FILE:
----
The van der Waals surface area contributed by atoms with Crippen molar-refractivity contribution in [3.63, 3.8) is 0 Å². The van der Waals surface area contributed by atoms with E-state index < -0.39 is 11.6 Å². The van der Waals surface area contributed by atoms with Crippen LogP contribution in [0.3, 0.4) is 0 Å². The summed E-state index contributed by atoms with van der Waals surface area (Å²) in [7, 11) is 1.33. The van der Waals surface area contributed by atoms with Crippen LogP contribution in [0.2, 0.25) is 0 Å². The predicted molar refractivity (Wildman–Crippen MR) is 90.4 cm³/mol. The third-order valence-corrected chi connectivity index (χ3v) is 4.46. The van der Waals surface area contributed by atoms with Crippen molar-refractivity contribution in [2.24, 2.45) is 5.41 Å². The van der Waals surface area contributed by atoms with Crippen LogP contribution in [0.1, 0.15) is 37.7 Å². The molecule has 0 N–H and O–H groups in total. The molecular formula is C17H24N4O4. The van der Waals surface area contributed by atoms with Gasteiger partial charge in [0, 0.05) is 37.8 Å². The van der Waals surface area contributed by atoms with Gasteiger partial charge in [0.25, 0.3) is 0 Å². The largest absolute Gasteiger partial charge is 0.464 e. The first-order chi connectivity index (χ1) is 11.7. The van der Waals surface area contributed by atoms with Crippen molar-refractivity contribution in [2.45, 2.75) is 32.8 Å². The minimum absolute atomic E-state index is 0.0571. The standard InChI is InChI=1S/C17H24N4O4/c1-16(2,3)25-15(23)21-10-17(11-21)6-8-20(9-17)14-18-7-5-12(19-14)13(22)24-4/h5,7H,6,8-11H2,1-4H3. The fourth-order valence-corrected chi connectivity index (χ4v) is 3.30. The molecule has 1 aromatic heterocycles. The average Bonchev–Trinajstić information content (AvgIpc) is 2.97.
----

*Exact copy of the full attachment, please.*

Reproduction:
The van der Waals surface area contributed by atoms with Crippen molar-refractivity contribution in [3.63, 3.8) is 0 Å². The van der Waals surface area contributed by atoms with E-state index < -0.39 is 11.6 Å². The van der Waals surface area contributed by atoms with Crippen LogP contribution in [0.3, 0.4) is 0 Å². The summed E-state index contributed by atoms with van der Waals surface area (Å²) in [7, 11) is 1.33. The van der Waals surface area contributed by atoms with Crippen LogP contribution in [0.2, 0.25) is 0 Å². The predicted molar refractivity (Wildman–Crippen MR) is 90.4 cm³/mol. The third-order valence-corrected chi connectivity index (χ3v) is 4.46. The van der Waals surface area contributed by atoms with Crippen molar-refractivity contribution in [2.24, 2.45) is 5.41 Å². The van der Waals surface area contributed by atoms with Crippen LogP contribution in [0.1, 0.15) is 37.7 Å². The molecule has 0 N–H and O–H groups in total. The molecular formula is C17H24N4O4. The van der Waals surface area contributed by atoms with Gasteiger partial charge in [0, 0.05) is 37.8 Å². The van der Waals surface area contributed by atoms with Gasteiger partial charge in [0.25, 0.3) is 0 Å². The largest absolute Gasteiger partial charge is 0.464 e. The first-order chi connectivity index (χ1) is 11.7. The van der Waals surface area contributed by atoms with Crippen molar-refractivity contribution in [2.45, 2.75) is 32.8 Å². The minimum absolute atomic E-state index is 0.0571. The standard InChI is InChI=1S/C17H24N4O4/c1-16(2,3)25-15(23)21-10-17(11-21)6-8-20(9-17)14-18-7-5-12(19-14)13(22)24-4/h5,7H,6,8-11H2,1-4H3. The fourth-order valence-corrected chi connectivity index (χ4v) is 3.30. The molecule has 1 aromatic heterocycles. The average Bonchev–Trinajstić information content (AvgIpc) is 2.97.